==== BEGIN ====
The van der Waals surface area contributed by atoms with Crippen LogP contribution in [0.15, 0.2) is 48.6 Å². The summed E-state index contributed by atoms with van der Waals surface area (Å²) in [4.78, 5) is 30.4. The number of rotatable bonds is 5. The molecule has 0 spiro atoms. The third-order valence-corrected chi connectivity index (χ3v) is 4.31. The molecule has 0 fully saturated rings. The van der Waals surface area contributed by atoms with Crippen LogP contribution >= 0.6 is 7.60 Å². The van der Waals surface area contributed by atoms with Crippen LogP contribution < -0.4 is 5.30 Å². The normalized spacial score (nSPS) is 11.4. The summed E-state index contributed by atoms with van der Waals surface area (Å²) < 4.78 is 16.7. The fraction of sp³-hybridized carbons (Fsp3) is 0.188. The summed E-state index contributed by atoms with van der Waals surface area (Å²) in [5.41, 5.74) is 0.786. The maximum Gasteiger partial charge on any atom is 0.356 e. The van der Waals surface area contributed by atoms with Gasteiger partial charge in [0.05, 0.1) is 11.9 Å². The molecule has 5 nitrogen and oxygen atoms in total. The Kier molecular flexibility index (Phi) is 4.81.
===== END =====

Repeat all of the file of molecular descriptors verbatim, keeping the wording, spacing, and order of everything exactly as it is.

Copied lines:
The van der Waals surface area contributed by atoms with Crippen LogP contribution in [0.15, 0.2) is 48.6 Å². The summed E-state index contributed by atoms with van der Waals surface area (Å²) in [4.78, 5) is 30.4. The number of rotatable bonds is 5. The molecule has 0 spiro atoms. The third-order valence-corrected chi connectivity index (χ3v) is 4.31. The molecule has 0 fully saturated rings. The van der Waals surface area contributed by atoms with Crippen LogP contribution >= 0.6 is 7.60 Å². The van der Waals surface area contributed by atoms with Crippen LogP contribution < -0.4 is 5.30 Å². The normalized spacial score (nSPS) is 11.4. The summed E-state index contributed by atoms with van der Waals surface area (Å²) < 4.78 is 16.7. The fraction of sp³-hybridized carbons (Fsp3) is 0.188. The summed E-state index contributed by atoms with van der Waals surface area (Å²) in [5.41, 5.74) is 0.786. The maximum Gasteiger partial charge on any atom is 0.356 e. The van der Waals surface area contributed by atoms with Gasteiger partial charge in [0.05, 0.1) is 11.9 Å². The molecule has 5 nitrogen and oxygen atoms in total. The Kier molecular flexibility index (Phi) is 4.81.